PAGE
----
For a heavy-duty investigative or forensics tool, look no
further than lsof.
It comes bundled with pretty much every Linux distribution, and it’s an indispensable
program. The name of the tool stands for “list open files,” and
that’s exactly what it does, with an amazing amount of detail.

For instance, on a Web server that sends e-mail, has a POP3
and IMAP server, and has MySQL, mailman, etc., executing lsof provides more than 6,200 lines of data. Now, “open
files” is a bit of a misnomer as lsof will also display open TCP ports,
open UDP ports, open sockets, and so forth. For instance, you could display
listening TCP connections and their programs by using the netstat command. The output in
Listing A displays open TCP connections.

Now, use the lsof

# lsof -i|grep TCP

This command accomplishes the same thing, but you will see
much more data output. For instance, with netstat,
you see one listening httpd process, but with lsof, you’ll see every listening
httpd process. To demonstrate more fully, compare these commands:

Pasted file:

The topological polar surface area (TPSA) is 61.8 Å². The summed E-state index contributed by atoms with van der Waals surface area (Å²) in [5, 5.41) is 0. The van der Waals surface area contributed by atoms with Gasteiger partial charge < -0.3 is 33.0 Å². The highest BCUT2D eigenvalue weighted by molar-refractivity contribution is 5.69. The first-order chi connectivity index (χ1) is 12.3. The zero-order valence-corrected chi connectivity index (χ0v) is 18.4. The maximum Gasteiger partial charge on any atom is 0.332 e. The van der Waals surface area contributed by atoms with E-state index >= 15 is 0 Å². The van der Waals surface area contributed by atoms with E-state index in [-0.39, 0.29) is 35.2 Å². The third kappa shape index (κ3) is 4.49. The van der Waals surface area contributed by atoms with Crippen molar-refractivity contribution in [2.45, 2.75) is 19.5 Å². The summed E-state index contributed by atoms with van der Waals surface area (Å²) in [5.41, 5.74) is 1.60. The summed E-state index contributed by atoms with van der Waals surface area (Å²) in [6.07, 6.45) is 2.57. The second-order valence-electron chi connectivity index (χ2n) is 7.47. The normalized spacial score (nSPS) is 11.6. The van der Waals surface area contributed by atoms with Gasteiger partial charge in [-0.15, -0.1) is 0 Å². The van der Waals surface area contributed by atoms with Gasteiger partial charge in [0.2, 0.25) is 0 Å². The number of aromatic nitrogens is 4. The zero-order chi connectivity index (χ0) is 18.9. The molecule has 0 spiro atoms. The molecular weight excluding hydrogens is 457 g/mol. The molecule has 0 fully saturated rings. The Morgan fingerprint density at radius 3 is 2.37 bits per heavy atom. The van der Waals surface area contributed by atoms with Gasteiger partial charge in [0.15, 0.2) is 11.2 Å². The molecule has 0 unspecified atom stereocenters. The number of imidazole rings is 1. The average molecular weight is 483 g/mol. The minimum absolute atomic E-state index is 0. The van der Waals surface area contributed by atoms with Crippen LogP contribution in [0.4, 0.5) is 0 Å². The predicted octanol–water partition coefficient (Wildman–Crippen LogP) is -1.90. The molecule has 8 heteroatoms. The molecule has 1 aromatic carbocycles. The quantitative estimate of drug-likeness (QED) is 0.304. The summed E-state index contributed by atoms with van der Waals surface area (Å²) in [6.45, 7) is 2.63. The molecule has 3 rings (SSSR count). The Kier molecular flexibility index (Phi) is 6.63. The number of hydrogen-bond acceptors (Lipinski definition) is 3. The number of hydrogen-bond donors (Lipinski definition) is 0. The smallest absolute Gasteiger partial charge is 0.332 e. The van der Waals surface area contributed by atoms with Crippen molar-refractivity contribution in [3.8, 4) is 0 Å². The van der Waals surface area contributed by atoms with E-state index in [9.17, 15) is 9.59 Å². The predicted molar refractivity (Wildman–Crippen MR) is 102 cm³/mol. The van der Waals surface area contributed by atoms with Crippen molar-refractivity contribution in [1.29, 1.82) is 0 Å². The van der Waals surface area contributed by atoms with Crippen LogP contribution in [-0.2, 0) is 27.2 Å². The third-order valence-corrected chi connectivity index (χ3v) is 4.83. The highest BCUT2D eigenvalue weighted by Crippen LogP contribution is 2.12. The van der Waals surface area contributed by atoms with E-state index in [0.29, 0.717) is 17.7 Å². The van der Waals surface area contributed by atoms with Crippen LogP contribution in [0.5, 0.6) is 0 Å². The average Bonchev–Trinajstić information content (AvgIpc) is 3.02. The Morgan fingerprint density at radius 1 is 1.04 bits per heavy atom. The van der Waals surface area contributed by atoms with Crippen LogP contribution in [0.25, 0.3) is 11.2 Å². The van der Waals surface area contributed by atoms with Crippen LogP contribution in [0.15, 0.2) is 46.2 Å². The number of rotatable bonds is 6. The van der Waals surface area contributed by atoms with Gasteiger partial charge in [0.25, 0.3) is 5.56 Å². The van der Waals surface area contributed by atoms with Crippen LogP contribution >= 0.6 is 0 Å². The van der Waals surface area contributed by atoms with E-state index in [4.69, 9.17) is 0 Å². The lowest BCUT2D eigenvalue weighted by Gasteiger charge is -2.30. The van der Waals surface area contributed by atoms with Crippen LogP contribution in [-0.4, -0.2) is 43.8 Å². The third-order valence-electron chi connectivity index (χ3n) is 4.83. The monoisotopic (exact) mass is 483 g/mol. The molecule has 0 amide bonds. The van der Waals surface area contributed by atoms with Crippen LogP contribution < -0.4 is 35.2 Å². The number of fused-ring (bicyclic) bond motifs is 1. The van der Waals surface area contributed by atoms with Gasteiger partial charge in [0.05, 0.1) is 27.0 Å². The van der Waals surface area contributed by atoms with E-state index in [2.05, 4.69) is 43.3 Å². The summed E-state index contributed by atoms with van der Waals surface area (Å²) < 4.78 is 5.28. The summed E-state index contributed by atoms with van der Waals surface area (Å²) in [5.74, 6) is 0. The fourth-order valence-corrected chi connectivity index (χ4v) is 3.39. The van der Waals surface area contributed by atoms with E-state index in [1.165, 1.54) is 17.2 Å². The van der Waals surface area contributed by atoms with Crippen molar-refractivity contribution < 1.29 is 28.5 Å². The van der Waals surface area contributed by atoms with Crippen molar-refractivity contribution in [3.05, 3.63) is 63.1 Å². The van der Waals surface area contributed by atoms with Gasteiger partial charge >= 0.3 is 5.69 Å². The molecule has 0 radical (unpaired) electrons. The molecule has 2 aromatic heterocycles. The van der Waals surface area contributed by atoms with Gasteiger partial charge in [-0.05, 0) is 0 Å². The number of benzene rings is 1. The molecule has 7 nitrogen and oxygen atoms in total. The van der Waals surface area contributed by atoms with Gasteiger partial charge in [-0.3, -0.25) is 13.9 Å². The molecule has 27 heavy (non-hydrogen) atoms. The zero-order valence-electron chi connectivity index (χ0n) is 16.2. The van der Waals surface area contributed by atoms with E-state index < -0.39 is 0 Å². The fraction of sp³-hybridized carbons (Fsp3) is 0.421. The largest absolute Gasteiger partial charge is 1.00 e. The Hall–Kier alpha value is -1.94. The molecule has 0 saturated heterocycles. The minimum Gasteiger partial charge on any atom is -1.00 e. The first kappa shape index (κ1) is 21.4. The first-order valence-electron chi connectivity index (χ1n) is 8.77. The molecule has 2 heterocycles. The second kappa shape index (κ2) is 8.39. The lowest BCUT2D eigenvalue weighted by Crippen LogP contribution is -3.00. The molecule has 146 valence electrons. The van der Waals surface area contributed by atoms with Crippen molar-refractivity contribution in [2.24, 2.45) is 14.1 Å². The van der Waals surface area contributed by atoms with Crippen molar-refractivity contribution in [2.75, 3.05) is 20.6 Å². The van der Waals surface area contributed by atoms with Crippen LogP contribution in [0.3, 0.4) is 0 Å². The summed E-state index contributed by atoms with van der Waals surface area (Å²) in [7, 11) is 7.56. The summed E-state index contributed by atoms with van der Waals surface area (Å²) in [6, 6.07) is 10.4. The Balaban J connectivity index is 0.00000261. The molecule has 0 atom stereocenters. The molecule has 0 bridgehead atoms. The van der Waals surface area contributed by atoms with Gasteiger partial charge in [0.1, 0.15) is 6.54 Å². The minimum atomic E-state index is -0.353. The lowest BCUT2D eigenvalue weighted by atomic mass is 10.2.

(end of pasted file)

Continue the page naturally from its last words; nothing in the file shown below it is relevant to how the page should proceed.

# netstat -l --tcp -p|grep http


# lsof -i|grep http

With netstat, you’ll
see two lines of text—one for httpd listening to port 80 and the other for it
listening to port 443. With lsof,
you’ll see every httpd thread listening, which in my case, was 40 processes.

Of course, lsof is
useful for more than just tracking which processes are listening to which
ports. With it, you can see the programs that are using certain files or
filesystems, such as:

# lsof /home
bash    14650 joe     cwd    DIR    9,4 4096 50331821 /home/joe
screen  19868 joe     cwd    DIR    9,4 4096 50331821 /home/joe
bash    19869 joe     cwd    DIR    9,4 4096 50331821 /home/joe
ssh     19888 joe     cwd    DIR    9,4 4096 50331821 /home/joe

Compare this output to fuser:

# fuser -v /home   
                     USER        PID ACCESS COMMAND
/home                root     kernel mount  /home

As you can see, lsof
can provide a lot more detail than other tools such as fuser or netstat. When
investigating problems, be sure to have lsof
handy, as it can tell you things that no other program will.

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